It’s rare for a documentary style to match its subject so ideally.
The film opens with a fuzzy, black-and-white glimpse of Genesis P-Orridge, a leading figure in industrial music and art rock of the late 1970s and 1980s. He’s dressed in a long white skirt hiked up to his shoulders and a white furry hat, puckering his lips in a whistle like a deranged, Dadaist Tweetie bird.
A few minutes later he is strolling through Central Park, arm-in-arm with his wife Lady Jaye, both in white (a favourite colour of P-Orridge, with his bleached blond hair). The wife is wearing the pants in the family – he is sporting a short skirt.
The scenes, like most all of the film, are a cross between home movie and underground video art, and that beautifully matches the couple, who turned their love for each other and seemingly every aspect of their home life into an art project.
P-Orridge is already a well-established subject for documentary filmmakers. Numerous films about the art underground, from the legacy of William S. Burroughs to the era’s New York scene, have included P-Orridge as one of the few figures connected to an era when there was still culture to counter and there was still art that the establishment felt was dangerous and confusing.
As a founder of the British musical and artistic troupe COUM Transmissions, P-Orridge outraged the English press with performance pieces full of urination and general displays of other bodily functions – proto punk before the Sex Pistols packaged the image. He then went on to front industrial art-rockers Throbbing Gristle, followed by the equally influential Psychic TV.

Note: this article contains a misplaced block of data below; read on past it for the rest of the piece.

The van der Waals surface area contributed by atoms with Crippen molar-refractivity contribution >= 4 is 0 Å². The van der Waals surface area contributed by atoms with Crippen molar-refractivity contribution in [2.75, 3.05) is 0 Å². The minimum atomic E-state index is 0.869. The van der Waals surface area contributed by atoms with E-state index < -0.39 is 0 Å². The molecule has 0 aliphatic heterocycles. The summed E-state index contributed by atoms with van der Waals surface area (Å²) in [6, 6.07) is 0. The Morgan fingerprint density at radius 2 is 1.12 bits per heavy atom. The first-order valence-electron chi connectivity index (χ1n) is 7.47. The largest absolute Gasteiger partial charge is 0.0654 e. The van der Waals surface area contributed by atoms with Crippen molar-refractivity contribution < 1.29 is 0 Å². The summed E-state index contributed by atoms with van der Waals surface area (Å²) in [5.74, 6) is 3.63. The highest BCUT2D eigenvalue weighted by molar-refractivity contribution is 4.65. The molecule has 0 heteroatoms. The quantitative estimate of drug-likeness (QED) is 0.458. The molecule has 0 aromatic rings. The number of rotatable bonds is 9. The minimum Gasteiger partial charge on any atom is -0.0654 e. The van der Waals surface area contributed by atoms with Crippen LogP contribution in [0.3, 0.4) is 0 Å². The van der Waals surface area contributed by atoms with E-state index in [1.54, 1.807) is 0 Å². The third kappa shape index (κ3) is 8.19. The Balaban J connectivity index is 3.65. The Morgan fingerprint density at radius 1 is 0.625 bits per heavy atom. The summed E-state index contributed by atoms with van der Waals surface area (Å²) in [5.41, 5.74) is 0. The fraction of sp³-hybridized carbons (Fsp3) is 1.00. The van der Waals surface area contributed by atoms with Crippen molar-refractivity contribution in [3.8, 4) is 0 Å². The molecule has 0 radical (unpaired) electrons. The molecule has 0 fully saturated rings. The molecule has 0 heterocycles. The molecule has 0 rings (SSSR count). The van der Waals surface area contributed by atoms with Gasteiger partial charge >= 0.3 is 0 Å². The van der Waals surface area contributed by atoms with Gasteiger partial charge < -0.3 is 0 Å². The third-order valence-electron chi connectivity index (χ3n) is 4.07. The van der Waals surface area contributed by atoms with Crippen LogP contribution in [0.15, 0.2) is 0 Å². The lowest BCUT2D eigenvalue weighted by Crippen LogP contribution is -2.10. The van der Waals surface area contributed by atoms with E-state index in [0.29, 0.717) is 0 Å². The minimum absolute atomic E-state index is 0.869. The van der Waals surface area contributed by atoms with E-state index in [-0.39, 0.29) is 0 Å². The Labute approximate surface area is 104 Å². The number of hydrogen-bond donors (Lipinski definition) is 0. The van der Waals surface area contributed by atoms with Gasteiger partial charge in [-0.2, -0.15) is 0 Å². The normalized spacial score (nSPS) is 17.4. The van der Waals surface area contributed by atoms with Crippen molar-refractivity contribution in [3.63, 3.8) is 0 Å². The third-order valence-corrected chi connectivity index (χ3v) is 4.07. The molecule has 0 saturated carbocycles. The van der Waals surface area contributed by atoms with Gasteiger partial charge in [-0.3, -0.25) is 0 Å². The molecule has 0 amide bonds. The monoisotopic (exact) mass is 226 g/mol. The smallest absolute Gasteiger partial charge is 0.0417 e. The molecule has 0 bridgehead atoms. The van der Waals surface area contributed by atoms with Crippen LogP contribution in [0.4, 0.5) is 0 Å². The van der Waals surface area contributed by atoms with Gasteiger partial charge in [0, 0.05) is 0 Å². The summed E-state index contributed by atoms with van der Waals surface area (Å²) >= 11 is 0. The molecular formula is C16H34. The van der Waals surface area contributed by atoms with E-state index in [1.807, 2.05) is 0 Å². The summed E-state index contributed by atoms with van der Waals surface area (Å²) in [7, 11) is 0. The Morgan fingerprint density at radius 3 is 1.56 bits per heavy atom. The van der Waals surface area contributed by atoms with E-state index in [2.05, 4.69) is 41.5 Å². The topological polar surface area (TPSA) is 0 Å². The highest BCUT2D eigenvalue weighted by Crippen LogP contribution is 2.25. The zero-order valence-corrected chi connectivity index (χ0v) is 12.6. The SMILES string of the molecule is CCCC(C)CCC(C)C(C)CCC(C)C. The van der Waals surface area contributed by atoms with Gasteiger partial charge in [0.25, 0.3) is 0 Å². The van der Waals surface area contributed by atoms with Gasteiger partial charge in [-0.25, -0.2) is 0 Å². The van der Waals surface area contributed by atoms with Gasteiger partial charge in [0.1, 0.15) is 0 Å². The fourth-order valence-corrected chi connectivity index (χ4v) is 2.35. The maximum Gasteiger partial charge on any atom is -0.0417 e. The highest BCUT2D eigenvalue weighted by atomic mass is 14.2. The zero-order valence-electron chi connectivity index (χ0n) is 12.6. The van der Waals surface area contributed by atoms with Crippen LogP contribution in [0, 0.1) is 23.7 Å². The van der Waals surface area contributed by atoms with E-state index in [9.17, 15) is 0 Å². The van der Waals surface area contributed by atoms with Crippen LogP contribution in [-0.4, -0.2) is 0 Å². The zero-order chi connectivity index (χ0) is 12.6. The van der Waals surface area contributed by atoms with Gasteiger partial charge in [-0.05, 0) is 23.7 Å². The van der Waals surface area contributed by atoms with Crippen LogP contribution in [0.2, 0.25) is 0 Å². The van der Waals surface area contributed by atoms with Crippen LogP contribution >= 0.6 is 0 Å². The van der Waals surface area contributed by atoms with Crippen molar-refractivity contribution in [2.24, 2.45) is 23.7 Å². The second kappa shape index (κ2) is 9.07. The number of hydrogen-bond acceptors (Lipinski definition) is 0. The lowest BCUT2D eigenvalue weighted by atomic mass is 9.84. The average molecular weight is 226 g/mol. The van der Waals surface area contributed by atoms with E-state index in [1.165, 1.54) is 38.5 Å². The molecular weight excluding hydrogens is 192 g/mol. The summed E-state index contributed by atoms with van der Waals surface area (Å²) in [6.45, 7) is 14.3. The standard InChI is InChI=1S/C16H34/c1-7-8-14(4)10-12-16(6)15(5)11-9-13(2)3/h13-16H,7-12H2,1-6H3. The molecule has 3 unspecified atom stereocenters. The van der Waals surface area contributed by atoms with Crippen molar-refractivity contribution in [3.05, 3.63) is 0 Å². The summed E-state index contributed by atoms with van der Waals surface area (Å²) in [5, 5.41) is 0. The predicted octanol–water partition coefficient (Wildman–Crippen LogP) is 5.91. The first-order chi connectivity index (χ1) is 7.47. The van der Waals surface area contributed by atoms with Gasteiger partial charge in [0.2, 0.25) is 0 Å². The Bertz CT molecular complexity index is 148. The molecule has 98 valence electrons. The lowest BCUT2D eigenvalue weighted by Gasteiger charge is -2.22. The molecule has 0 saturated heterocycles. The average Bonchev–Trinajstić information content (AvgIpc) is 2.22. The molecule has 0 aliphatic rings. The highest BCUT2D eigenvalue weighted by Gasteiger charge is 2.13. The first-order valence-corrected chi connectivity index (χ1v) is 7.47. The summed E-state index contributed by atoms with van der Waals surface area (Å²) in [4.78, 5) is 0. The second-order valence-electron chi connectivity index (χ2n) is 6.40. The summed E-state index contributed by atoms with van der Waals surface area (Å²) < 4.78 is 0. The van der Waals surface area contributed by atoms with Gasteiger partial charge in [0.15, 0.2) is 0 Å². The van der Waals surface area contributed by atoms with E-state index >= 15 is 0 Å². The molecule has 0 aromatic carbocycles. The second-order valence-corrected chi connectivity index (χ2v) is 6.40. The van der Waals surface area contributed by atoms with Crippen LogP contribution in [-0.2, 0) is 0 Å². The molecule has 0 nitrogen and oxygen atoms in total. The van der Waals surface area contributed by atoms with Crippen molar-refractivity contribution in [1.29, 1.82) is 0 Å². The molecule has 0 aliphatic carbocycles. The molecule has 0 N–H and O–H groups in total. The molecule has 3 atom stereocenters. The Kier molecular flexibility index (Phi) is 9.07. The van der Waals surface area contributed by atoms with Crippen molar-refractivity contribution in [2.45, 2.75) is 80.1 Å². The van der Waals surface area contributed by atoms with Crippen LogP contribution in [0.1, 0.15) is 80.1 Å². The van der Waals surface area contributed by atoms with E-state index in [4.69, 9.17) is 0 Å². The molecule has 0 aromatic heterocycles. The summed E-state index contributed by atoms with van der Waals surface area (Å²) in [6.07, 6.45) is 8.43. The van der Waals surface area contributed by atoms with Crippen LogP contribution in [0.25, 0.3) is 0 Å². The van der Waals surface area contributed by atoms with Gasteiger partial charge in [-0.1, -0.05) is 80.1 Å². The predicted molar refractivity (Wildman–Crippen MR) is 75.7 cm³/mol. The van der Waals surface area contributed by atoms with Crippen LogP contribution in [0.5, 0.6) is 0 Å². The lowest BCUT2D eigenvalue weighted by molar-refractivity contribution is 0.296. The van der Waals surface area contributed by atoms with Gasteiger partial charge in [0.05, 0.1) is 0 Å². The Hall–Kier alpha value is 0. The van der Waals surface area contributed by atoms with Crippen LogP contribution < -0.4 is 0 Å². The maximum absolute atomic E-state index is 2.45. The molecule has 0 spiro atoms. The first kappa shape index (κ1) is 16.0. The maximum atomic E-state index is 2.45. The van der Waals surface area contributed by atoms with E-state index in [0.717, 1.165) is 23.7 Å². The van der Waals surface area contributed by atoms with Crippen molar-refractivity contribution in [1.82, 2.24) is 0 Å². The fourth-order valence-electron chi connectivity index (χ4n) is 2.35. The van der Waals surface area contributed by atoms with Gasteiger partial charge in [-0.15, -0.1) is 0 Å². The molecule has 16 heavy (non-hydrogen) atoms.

Yet despite his habit of meticulously archiving his past and his near fanaticism for the 1960s, P-Orridge changed with the times as he got older. Through the viewfinder of French-born filmmaker Marie Losier, P-Orridge isn’t dangerous. He seems more like a wacky, artistic, older woman. He is filmed immaturely walking in circles atop a bed. He cooks dinner while continually showing off his lacy black bra. He pretends to swim in what looks like a skintight Pucci dress and bathing cap.
In many ways, he is a woman.
P-Orridge and Lady Jaye purposely blurred the distinction between husband and wife during their marriage. They set out to become the same person for the sake of art, by undergoing plastic surgery and wearing similar women’s clothes. P-Orridge had gotten breast implants and began conducting himself as a woman, even around the house. (“She has no idea what she is,” he says about himself)
Lady Jaye, a natural beauty and close to half P-Orridge’s age, had left home in her teens to live in New York’s then-very-dangerous Alphabet City, and put herself through nursing school by working as a dominatrix and stage performer.
After becoming a couple, P-Orridge and Lady Jaye hoped to produce a third entity from their love, by turning themselves as a couple into a “pandrogynous” new creation. And this is where Losier’s story shows its traditional underpinning.
What intense love between two people hasn’t felt like a new creation, a new entity? What lover hasn’t adopted the other’s traits, while also wanting to consume the other, just as (in the kids’ book) the Wild Things called to Max, “We’ll eat you up, we love you so”? The difference here is that P-Orridge and Lady Jaye expressed that impulse on the surface of their bodies.
There is often a domestic, even infantile quality in how they show this. P-Orridge in older age is particularly intent on displaying a doting, slightly dotty female identity, and Losier often makes this hamming for the camera the focus of the film. To some this may seem annoying or even disturbing.
But when isn’t the cooing between any two lovers both a little bit annoying and a little bit forgivable? It’s an adoring impulse that people recognize in themselves, even if we choose not to show it in quite the same way as P-Orridge and Lady Jaye.
The Ballad of Genesis and Lady Jaye
- Directed by Marie Losier
- Classification: 14A
- 3 stars